There are no single-seaters that have been built exclusively to be sold. All of our cars have a history of racing under their belts, and end up with the Gestione Sportiva, which sells them once they have reached the end of their racing life, with all the spare parts that remain.” It’s hard to say how much a Formula 1 car might be worth – it all depends on its individual racing pedigree. The F2001 which won the World Championships with Michael Schumacher at the wheel was sold at auction by RM Sotheby’s in Manhattan for the princely sum of 7.5 million dollars, and this remains the highest price ever paid for a Formula 1 car.

“We see some real jewels on the track – explains Gianni Petterlini, AKA “Attila”, who was a Formula 1 head mechanic for a number of years – but driving a Formula 1 car is actually more straightforward than you might think. Once you have learned how to start, it isn’t complicated. The difficulty lies in pushing the car to its limits. Completing a circuit of the Fiorano track in 1’20” isn’t impossible, but taking 10-20” off that speed becomes a task for a real racing driver.

The Ferrari Dino 246 Tasmania built for the Tasman cup of 1968 and 1969

But it’s also important not to go too slowly, because otherwise the tyres cool down and the car starts to slide away.” Some of the owners of F1 cars are race drivers, or in other words, people who like to push it on the track. They come from all over – with Alexander West from Sweden, behind the wheel of Felipe Massa’s F2008, Peter Mann from the US, having fun with Raikkonen’s F2008 and Peter Greenfield, who owns the F2003 dedicated to Gianni Agnelli.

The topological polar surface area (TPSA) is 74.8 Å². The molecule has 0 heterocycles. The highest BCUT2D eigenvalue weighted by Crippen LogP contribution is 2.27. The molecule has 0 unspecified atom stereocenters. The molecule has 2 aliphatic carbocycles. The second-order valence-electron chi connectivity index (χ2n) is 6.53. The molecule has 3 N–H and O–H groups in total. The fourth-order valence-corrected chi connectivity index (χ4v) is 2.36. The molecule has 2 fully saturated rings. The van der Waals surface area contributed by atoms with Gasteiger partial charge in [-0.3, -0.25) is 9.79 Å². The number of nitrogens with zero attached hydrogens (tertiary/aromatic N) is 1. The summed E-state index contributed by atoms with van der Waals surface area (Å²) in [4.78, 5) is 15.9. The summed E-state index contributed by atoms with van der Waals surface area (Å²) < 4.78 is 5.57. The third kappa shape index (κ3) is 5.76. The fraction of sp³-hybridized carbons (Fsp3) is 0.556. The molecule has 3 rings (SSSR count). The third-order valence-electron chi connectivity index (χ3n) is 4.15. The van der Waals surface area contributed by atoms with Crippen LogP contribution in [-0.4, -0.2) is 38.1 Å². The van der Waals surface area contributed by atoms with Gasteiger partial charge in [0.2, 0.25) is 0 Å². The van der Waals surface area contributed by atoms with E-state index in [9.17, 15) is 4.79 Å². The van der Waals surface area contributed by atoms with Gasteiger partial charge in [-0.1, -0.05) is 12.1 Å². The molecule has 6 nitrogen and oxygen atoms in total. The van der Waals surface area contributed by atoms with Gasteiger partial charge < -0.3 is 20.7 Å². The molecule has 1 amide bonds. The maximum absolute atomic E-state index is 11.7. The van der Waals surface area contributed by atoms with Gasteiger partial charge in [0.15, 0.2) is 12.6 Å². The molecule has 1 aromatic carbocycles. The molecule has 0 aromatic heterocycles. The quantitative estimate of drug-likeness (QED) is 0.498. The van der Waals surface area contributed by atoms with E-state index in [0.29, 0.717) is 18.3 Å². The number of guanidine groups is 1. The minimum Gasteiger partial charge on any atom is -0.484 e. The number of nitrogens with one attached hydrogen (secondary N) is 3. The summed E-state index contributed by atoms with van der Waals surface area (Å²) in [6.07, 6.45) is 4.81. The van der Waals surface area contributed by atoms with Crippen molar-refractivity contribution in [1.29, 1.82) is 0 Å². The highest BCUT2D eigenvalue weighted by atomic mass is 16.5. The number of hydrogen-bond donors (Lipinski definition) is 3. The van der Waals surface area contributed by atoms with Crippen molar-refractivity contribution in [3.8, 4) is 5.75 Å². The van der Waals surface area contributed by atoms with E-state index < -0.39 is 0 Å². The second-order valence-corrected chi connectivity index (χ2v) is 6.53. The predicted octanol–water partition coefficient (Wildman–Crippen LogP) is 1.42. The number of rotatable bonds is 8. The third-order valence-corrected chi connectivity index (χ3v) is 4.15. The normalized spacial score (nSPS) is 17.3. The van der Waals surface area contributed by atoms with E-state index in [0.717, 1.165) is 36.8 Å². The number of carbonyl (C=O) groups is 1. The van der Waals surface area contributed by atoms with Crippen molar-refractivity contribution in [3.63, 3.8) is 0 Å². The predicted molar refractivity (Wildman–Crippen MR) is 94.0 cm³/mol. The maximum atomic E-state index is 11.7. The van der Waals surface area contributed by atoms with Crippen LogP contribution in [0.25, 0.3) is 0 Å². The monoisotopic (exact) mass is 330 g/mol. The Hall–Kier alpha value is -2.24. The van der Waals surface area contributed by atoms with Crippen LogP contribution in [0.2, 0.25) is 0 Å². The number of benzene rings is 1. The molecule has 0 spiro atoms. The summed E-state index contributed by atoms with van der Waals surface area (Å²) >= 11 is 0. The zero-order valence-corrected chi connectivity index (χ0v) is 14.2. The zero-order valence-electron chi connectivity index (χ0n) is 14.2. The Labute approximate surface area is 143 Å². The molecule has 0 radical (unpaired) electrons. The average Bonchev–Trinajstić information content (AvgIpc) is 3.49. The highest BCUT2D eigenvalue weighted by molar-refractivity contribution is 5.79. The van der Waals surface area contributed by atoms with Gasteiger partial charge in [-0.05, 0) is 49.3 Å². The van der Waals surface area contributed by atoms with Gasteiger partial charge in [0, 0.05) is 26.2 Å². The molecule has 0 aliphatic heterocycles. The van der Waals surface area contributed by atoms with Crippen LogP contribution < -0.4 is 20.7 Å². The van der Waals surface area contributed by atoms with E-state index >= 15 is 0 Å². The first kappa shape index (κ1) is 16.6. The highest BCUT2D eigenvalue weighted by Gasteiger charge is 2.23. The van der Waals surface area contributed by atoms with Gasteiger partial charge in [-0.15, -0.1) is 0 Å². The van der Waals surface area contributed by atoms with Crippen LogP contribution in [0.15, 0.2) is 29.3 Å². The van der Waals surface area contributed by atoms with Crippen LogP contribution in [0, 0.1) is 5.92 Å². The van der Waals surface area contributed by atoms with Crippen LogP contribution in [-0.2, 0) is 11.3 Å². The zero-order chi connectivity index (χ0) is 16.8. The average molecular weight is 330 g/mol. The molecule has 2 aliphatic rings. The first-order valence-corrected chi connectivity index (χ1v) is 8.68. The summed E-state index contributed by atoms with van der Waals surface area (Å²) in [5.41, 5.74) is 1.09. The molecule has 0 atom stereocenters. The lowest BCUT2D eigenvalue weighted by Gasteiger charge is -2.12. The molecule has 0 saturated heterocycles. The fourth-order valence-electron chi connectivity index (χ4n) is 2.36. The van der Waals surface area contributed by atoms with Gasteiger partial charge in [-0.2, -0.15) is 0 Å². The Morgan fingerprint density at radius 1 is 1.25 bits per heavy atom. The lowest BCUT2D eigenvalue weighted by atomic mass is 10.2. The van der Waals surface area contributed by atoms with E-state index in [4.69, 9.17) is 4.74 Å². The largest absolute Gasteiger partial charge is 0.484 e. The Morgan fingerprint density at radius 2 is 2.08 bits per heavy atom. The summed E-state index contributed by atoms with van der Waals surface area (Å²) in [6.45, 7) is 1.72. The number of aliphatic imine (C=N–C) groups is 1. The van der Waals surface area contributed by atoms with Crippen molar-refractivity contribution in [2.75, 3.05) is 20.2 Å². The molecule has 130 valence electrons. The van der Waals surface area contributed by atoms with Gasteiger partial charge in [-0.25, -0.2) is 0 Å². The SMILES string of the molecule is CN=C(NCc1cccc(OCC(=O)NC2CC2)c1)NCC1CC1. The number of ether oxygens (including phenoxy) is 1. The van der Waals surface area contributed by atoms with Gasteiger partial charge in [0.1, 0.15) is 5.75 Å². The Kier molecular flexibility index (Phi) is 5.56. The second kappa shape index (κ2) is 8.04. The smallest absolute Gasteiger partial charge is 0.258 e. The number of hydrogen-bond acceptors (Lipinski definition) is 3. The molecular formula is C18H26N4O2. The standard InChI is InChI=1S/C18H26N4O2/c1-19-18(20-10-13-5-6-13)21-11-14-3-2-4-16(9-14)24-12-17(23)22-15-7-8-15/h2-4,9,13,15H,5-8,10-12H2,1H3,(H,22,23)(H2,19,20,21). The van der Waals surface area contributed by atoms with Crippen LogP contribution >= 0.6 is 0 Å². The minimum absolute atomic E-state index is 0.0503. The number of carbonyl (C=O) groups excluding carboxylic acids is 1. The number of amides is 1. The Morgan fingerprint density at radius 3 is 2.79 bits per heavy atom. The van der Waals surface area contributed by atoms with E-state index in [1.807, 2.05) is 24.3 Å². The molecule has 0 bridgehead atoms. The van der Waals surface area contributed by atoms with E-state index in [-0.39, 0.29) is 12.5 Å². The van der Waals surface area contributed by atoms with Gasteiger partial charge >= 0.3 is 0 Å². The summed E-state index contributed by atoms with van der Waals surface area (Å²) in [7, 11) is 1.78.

Other drivers include Luis Perez Companc from Argentina, driving Schumi’s F2004, Rick Yan from China in his F2004, raced by Barrichello, and Eric Cheung from Hong Kong, who in addition to an FXXK and an FXX owns Alonso’s F2012 and Raikkonen’s F2007 – his own private Scuderia!

The impressive F1 Clienti garage in Maranello that hosts more than 40 F1 cars from 1970 to 2013

At the end of last year, a young Belgian woman also took part – the lucky daughter of Stephane Sertang. Marie Sarah drove Kimi Raikkonen’s F2007, the last Ferrari to have won a World Championship. Not bad going. “Before letting our new clients drive around the track, however, we invite them to Fiorano – Petrucci and Petterlini explain – where we give them the opportunity to learn how to drive around the track in their car for an entire day.”

This is something more than a driving school. Rather, it is a master class that is delivered after becoming a race driver. “We choose an easy set-up, relatively high above the tarmac, which is suited to most situations – explains “Attila” – It’s a Barcelona-type set-up.” One which does well anywhere. It’s a bit like what people used to say about the colour grey –  it goes with everything. But unlike grey, which only becomes elegant when worn in a certain way, a Ferrari is always captivating. Whichever way you drive it.

Endless Emotions

Source: magazine.ferrari.com/en/